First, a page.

PalTalk claims that as a result of the unauthorized and infringing use of its patented technology, it has suffered damages in at least the tens of millions of dollars by each defendant.
It also alleges the infringements have been willful and deliberate.
The plaintiff is seeking a permanent injunction to restrain defendants from further infringing activities, compensatory damages, interest, treble damages for willful infringement, attorneys' fees, costs and other relief to which it may be entitled.
PalTalk is also requesting a trial by jury.
Max L. Tribble Jr. of Susman Godfrey LLP in Houston is attorney-in-charge for the plaintiff.
The case has been assigned to U.S. District Judge T. John Ward and referred to Magistrate Judge Charles Everingham.
Case No. 2:09-cv-274-TJW-CE
Plaintiff TechRadium, a Texas corporation with its principal place of business in Sugar Land, develops, sells and services mass notification systems that allow a group administrator to originate a single message that will be delivered simultaneously via multiple communication gateways to members of a group.
A group member can receive the message in its choice of any combination of voice message, text message, e-mail and so on. The technology is marketed by TechRadium under the trade name IRIS (Immediate Response Information System).
According to the complaint, TechRadium is the owner of the following patents-in-suit:
U.S. Patent No. 7,130,389 issued Oct. 31, 2006
U.S. Patent No. 7,496,183 issued Feb. 24, 2009
U.S. Patent No. 7,519,165 issued on April 14, 2009
"The IRIS system marketed by TechRadium incorporates claims included in each of these patents," the suit states.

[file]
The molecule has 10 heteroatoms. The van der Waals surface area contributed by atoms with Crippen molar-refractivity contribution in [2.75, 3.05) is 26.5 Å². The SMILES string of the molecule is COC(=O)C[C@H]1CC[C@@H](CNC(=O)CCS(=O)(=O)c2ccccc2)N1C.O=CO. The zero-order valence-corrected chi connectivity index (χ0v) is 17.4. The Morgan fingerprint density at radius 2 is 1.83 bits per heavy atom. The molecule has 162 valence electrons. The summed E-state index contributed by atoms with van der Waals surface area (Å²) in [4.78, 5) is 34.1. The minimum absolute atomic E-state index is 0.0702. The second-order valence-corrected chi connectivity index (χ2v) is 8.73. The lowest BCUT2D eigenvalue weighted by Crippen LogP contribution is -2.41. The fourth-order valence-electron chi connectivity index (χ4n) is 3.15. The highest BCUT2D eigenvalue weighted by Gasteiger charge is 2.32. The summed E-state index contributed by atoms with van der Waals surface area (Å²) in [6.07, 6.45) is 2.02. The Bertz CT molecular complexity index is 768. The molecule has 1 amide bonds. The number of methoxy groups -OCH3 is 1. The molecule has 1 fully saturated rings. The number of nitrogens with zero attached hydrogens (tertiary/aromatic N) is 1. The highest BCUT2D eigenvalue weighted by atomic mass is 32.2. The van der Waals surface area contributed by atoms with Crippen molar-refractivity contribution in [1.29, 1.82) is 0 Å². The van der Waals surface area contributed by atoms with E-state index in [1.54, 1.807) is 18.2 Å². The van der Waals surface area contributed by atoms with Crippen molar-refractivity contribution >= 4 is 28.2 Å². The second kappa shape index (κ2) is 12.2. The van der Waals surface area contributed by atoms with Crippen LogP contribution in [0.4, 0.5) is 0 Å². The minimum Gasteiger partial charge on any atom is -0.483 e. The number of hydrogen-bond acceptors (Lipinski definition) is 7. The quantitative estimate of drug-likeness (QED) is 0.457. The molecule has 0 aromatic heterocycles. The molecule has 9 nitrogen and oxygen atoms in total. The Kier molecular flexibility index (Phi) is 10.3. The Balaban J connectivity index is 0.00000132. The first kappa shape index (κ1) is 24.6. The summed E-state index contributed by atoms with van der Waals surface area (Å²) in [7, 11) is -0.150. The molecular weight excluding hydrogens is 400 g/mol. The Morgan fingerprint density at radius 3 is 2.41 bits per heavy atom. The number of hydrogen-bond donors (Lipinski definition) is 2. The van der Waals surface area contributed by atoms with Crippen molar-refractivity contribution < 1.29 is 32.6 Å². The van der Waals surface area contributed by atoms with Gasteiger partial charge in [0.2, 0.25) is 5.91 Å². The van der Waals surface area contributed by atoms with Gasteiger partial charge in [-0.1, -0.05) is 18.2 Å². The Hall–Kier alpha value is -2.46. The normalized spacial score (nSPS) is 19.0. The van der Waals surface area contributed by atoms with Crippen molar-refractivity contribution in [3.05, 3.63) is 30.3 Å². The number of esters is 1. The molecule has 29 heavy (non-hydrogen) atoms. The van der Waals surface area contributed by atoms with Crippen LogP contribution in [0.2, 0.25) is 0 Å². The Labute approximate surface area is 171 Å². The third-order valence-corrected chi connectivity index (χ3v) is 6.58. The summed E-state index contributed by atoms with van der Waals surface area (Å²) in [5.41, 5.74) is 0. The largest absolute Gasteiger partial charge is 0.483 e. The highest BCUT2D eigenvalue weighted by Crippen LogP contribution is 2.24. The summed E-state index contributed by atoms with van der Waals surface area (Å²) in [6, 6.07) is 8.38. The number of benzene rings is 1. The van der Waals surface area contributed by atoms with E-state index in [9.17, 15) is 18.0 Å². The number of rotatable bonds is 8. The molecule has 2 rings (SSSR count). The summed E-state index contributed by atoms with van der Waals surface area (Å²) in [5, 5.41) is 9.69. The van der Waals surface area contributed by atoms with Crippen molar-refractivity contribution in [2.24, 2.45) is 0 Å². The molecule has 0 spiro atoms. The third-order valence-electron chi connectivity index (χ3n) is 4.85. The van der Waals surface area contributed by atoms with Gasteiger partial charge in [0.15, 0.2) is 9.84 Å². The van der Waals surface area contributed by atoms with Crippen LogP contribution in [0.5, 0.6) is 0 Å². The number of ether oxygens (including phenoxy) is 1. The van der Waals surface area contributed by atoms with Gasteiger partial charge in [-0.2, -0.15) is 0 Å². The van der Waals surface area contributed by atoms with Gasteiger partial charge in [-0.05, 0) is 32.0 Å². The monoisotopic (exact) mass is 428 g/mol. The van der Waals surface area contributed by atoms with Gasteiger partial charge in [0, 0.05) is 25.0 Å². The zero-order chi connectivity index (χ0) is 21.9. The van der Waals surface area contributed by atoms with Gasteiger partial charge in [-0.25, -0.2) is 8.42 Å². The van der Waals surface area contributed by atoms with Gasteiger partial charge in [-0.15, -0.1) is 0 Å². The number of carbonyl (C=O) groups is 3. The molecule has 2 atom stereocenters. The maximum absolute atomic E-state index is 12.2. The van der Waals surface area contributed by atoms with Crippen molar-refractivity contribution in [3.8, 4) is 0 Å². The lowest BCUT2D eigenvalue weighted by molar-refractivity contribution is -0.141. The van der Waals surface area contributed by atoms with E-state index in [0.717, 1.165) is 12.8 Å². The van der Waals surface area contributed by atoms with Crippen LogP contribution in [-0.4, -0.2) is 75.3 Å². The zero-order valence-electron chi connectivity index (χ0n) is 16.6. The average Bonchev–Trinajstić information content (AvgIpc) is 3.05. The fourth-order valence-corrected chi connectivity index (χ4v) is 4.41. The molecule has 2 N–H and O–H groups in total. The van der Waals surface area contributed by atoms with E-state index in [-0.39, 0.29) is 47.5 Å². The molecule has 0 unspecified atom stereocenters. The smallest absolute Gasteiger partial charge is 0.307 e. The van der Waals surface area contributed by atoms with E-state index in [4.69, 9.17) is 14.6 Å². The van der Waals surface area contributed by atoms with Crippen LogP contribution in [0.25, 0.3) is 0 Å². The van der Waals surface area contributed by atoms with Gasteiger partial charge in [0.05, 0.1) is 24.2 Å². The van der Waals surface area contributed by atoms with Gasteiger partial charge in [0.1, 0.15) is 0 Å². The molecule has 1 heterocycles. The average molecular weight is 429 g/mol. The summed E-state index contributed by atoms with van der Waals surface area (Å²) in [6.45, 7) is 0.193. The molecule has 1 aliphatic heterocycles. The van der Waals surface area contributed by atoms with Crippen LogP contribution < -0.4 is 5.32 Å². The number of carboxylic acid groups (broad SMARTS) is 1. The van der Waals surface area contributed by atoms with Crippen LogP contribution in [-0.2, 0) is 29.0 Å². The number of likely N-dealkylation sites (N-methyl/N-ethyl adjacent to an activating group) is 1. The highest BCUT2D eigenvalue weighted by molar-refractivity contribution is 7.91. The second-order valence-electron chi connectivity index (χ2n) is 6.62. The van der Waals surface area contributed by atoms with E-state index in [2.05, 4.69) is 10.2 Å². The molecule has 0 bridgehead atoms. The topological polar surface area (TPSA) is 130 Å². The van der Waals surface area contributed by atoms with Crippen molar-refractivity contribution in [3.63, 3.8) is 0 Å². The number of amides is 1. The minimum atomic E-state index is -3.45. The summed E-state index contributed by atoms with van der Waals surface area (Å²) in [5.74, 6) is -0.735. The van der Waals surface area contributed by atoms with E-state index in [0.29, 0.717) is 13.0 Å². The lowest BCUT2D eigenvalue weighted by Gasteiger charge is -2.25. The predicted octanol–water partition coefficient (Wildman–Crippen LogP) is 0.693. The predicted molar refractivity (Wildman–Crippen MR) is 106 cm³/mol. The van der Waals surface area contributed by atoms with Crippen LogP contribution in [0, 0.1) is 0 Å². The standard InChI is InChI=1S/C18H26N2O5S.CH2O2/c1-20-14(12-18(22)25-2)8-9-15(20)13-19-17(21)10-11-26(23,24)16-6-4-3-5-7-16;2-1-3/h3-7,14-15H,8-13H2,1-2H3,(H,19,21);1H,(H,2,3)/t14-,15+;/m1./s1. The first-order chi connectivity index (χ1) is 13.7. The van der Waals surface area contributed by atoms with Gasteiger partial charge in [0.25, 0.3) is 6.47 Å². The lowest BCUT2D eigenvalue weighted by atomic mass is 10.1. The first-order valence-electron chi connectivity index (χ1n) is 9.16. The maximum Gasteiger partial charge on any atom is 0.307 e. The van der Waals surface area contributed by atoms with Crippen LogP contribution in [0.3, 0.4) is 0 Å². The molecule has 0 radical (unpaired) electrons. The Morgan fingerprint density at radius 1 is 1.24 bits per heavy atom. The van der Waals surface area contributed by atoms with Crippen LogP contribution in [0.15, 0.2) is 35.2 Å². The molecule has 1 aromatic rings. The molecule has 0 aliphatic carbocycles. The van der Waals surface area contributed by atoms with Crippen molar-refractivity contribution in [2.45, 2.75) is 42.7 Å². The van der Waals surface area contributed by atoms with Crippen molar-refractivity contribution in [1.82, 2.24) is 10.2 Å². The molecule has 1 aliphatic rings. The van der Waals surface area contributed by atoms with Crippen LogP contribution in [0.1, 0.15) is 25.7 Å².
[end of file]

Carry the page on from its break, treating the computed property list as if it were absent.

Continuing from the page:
TechRadium alleges that 11 companies are infringing the patents-in-suit.
The defendant companies are AtHoc Inc., BroadBlast Inc., Edulink Systems Inc., First Call Networks Inc., GroupCast LLC, Parlant Technology Inc., Reliance Communications Inc., Saf-T-Net Inc., SWN Communications Inc., SwiftReach Networks Inc. and 21st Century Communications Inc.
The plaintiff claims each of the defendants makes, uses and sells products and services which utilize systems and methods described by claims in the '389, '183 and '165 Patents.
TechRadium is seeking actual economic damages, exemplary treble damages, a permanent injunction, attorneys' fees, interest, costs and other just relief. It is also requesting a trial by jury.
Andrew Spangler of Spangler Law PC in Marshall and W. Shawn Staples of The Mostyn Law Firm in Houston are representing the plaintiff.
The case has been assigned to U.S. District Judge T. John Ward.
Case No. 2:09-cv-275-TJW
Plaintiff Commonwealth Scientific and Industrial Research Organisation (CSIRO), an Australian company, claims it is one of the "most diverse research institutions in the world."
CSIRO filed three patent infringement suits based on U.S. Patent No. 5,487,069 issued Jan. 23, 1996, for a Wireless LAN.
The suits claim that defendants Lenovo, Sony and Acer are infringing the '069 Patent. The infringing acts include the manufacture, use or sale of products practicing the IEEE 802.11a, 802.11g and/or draft 802.11n standards.
According to the complaint, the accused products do not include products practicing or implementing IEEE 802.11a/g/or draft n standards solely through the use of Wireless LAN integrated circuits supplied by Intel Corp.
CSIRO is seeking a permanent injunction against defendants, enhanced damages for willful infringement, interest, attorneys' fees and other just and proper relief. CSIRO is also requesting a trial by jury against each defendant.
S. Calvin Capshaw of Capshaw DeRieux LLP in Longview is representing the plaintiff in each lawsuit.
The cases have been assigned to U.S. District Judge Leonard E. Davis.
Case No. 6:09-cv-399-LED (Lenovo)
Case No. 6:09-cv-400-LED (Sony)
Case No. 6:09-cv-401-LED (Acer)